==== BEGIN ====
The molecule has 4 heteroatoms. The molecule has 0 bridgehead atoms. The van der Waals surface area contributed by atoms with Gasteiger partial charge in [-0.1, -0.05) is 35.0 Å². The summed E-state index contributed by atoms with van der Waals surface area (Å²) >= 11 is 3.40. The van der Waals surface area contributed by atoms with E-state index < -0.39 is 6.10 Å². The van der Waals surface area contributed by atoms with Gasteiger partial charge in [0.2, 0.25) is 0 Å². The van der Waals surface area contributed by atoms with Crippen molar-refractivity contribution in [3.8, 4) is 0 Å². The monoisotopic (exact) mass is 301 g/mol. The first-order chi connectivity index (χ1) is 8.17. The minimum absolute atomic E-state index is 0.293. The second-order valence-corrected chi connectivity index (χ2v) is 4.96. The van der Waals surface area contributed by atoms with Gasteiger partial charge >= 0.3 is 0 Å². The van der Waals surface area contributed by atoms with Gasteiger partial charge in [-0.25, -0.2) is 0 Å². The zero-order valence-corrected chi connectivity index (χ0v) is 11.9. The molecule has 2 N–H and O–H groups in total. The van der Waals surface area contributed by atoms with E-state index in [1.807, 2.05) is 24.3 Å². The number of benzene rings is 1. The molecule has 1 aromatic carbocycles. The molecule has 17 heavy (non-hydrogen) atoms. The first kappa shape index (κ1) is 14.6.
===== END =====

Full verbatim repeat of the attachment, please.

The molecule has 4 heteroatoms. The molecule has 0 bridgehead atoms. The van der Waals surface area contributed by atoms with Gasteiger partial charge in [-0.1, -0.05) is 35.0 Å². The summed E-state index contributed by atoms with van der Waals surface area (Å²) >= 11 is 3.40. The van der Waals surface area contributed by atoms with E-state index < -0.39 is 6.10 Å². The van der Waals surface area contributed by atoms with Gasteiger partial charge in [0.2, 0.25) is 0 Å². The van der Waals surface area contributed by atoms with Crippen molar-refractivity contribution in [3.8, 4) is 0 Å². The monoisotopic (exact) mass is 301 g/mol. The first-order chi connectivity index (χ1) is 8.17. The minimum absolute atomic E-state index is 0.293. The second-order valence-corrected chi connectivity index (χ2v) is 4.96. The van der Waals surface area contributed by atoms with Gasteiger partial charge >= 0.3 is 0 Å². The van der Waals surface area contributed by atoms with Gasteiger partial charge in [-0.25, -0.2) is 0 Å². The zero-order valence-corrected chi connectivity index (χ0v) is 11.9. The molecule has 2 N–H and O–H groups in total. The van der Waals surface area contributed by atoms with E-state index in [1.807, 2.05) is 24.3 Å². The number of benzene rings is 1. The molecule has 1 aromatic carbocycles. The molecule has 17 heavy (non-hydrogen) atoms. The first kappa shape index (κ1) is 14.6.